From my perspective, community building is key to innovation, sustainability, and growth just like orcas and dolphins that move in pods. Humans tend to find strength and innovation in numbers. Naturally this goes hand in hand with visibility+accessibility. Few people knowing a lot about a subject leads to fewer participants and interest levels and we’re not even talking about the why, (i.e. slavery and systemic exclusion and laws that have created these circumstances in America).
To me, a Black man living in America, community and visibility are a recent and rapidly changing subject when it comes to representation concerning Black people within surf and water culture. Definitely not in its infancy stage globally (see Africa, Caribbean, Brazil), but here in America, the recent explosion and exposition of both are hopefully creating lasting positive change in the lives of many, many people. This is not a fad. Many of us really love this thing we didn’t know was available to us. It means more Black people in the water, new expressions, new friends, cultural bridges being built, history to be uncovered, and legends to take form. It doesn’t mean ANYONE is taking ANYTHING from you.
We’re surfers, naturally many of us are somewhat selfish creatures and waves/opportunities are seemingly limited resources. But let’s be real, if you’re reading this, you’re probably not Black and if you’re in a 7TILL8 suit you’re probably intelligent and care about the details of things. So I'm talking directly to you. The creation of community and various organizations doesn’t mean opposition. It’s a response to a need. A need for safety, a need for connection, for resources, for protection, for exploration.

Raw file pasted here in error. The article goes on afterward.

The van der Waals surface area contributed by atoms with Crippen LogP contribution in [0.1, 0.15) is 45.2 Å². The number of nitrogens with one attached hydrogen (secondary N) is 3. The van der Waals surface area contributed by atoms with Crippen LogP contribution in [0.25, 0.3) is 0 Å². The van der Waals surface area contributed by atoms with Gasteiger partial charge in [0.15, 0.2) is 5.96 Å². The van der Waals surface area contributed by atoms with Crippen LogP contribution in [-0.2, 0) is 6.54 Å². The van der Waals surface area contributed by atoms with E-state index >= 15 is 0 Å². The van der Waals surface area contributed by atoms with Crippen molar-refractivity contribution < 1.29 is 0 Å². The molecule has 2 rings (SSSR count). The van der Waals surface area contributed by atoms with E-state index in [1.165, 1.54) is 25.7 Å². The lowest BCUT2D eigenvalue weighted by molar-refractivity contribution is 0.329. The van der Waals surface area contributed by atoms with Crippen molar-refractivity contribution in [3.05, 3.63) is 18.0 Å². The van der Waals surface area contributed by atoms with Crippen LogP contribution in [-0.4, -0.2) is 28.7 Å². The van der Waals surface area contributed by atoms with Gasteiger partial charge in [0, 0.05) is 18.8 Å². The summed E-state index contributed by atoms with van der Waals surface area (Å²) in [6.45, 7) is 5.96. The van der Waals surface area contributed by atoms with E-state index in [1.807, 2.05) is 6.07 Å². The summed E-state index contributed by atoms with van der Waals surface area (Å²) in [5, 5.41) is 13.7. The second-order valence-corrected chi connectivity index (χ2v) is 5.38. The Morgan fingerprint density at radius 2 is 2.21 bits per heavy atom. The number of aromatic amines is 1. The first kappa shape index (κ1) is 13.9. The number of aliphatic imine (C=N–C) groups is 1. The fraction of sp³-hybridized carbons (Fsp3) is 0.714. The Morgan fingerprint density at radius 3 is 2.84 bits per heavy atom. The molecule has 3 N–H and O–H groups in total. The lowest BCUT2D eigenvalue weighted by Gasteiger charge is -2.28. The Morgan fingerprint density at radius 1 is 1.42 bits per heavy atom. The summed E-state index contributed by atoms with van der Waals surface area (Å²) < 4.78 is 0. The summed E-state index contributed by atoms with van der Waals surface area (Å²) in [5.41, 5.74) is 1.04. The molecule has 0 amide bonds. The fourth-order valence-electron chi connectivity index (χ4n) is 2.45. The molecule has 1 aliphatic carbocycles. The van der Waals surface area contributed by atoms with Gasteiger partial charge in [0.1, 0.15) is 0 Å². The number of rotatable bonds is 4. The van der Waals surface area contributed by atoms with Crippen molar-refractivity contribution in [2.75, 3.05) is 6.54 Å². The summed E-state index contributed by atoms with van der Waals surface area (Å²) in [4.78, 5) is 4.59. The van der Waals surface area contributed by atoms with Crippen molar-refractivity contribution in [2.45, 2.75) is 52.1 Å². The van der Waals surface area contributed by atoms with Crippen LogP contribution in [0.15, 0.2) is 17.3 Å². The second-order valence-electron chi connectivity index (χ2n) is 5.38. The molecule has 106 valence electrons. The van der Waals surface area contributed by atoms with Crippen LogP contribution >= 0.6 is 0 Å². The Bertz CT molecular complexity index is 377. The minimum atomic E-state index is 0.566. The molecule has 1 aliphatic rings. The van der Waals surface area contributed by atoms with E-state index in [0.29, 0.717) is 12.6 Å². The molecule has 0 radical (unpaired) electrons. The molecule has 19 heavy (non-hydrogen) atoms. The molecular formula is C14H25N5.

Surfing hasn’t been the most welcoming community for myself or many people who look like me, so when you stand out for simply existing and add to that a steep learning curve and a selfish culture, it's a recipe for less than positive interactions. The lineup and the ocean itself can be pretty intimidating spaces. So when people create communities in which we can flourish, learn, and grow amongst ourselves and create environments where the same language is spoken and a level of patience that isn't exhibited elsewhere can be felt, it makes the lineup a more fun place for everyone.
So when we are included in the representation for the culture and the conversation worldwide, beyond being style gods like Buttons or Mikey Feb, who may be only relevant to our core cultural understanding and are more simply represented in an IG ad for wetsuits or in an ad for sunscreen or boat tours, we are being ingrained as a natural fixture in water culture en masse. That leads to naturalization and creation of a new cultural shape. So I guess one of my goals is to become a beacon or inspiration for the next wave of Black cats, as a charger, model, writer, artist, homie, whatever, or just that other Black dude you met, or saw surfing, or saw at the beach that one time.
5. What gets you excited about surfing these days?
Growing. Going bigger.
6. What piece of advice would you give someone who hasn’t been out in the water lately?
So long as it isn't a medical reason… GET OUT THERE. And if it is a medical reason, GET OUT THERE as soon as you can. And if you don’t want to get out there? I hope you’re finding peace in life elsewhere.